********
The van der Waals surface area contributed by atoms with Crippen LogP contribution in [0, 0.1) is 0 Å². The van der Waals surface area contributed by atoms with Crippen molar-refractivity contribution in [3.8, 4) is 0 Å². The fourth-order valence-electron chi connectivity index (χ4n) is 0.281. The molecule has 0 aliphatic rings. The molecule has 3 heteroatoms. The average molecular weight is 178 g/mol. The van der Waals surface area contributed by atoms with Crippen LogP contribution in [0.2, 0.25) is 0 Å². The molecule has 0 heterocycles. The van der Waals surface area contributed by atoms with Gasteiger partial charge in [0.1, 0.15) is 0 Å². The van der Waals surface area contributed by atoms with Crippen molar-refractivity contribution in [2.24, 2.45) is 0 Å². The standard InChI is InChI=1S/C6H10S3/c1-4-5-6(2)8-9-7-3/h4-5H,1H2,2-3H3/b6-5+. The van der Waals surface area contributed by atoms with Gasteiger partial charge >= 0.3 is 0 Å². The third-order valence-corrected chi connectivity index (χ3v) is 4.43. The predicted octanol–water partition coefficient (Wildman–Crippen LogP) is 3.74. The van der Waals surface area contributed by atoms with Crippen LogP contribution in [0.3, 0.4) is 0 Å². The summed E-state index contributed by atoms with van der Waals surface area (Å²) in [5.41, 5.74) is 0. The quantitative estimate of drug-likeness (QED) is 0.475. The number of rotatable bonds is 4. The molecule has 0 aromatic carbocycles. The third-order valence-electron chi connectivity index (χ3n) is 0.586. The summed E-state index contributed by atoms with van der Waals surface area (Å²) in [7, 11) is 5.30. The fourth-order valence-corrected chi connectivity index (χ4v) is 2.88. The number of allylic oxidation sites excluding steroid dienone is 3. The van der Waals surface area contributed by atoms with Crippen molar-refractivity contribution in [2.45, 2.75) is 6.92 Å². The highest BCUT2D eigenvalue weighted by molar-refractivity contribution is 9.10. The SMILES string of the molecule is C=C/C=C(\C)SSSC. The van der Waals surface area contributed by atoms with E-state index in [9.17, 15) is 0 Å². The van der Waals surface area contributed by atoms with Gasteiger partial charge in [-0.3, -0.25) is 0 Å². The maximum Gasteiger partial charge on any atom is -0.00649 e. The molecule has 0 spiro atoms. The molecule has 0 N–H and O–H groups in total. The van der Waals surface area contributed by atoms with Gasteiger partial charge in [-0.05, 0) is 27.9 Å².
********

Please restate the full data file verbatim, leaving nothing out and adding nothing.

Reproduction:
The van der Waals surface area contributed by atoms with Crippen LogP contribution in [0, 0.1) is 0 Å². The van der Waals surface area contributed by atoms with Crippen molar-refractivity contribution in [3.8, 4) is 0 Å². The fourth-order valence-electron chi connectivity index (χ4n) is 0.281. The molecule has 0 aliphatic rings. The molecule has 3 heteroatoms. The average molecular weight is 178 g/mol. The van der Waals surface area contributed by atoms with Crippen LogP contribution in [0.2, 0.25) is 0 Å². The molecule has 0 heterocycles. The van der Waals surface area contributed by atoms with Gasteiger partial charge in [0.1, 0.15) is 0 Å². The van der Waals surface area contributed by atoms with Crippen molar-refractivity contribution in [2.24, 2.45) is 0 Å². The standard InChI is InChI=1S/C6H10S3/c1-4-5-6(2)8-9-7-3/h4-5H,1H2,2-3H3/b6-5+. The van der Waals surface area contributed by atoms with Gasteiger partial charge >= 0.3 is 0 Å². The third-order valence-corrected chi connectivity index (χ3v) is 4.43. The predicted octanol–water partition coefficient (Wildman–Crippen LogP) is 3.74. The van der Waals surface area contributed by atoms with Crippen LogP contribution in [0.3, 0.4) is 0 Å². The summed E-state index contributed by atoms with van der Waals surface area (Å²) in [5.41, 5.74) is 0. The quantitative estimate of drug-likeness (QED) is 0.475. The number of rotatable bonds is 4. The molecule has 0 aromatic carbocycles. The third-order valence-electron chi connectivity index (χ3n) is 0.586. The summed E-state index contributed by atoms with van der Waals surface area (Å²) in [7, 11) is 5.30. The fourth-order valence-corrected chi connectivity index (χ4v) is 2.88. The number of allylic oxidation sites excluding steroid dienone is 3. The van der Waals surface area contributed by atoms with Crippen molar-refractivity contribution in [2.45, 2.75) is 6.92 Å². The highest BCUT2D eigenvalue weighted by molar-refractivity contribution is 9.10. The SMILES string of the molecule is C=C/C=C(\C)SSSC. The van der Waals surface area contributed by atoms with E-state index in [9.17, 15) is 0 Å². The van der Waals surface area contributed by atoms with Gasteiger partial charge in [-0.3, -0.25) is 0 Å². The maximum Gasteiger partial charge on any atom is -0.00649 e. The molecule has 0 spiro atoms. The molecule has 0 N–H and O–H groups in total. The van der Waals surface area contributed by atoms with Gasteiger partial charge in [-0.05, 0) is 27.9 Å².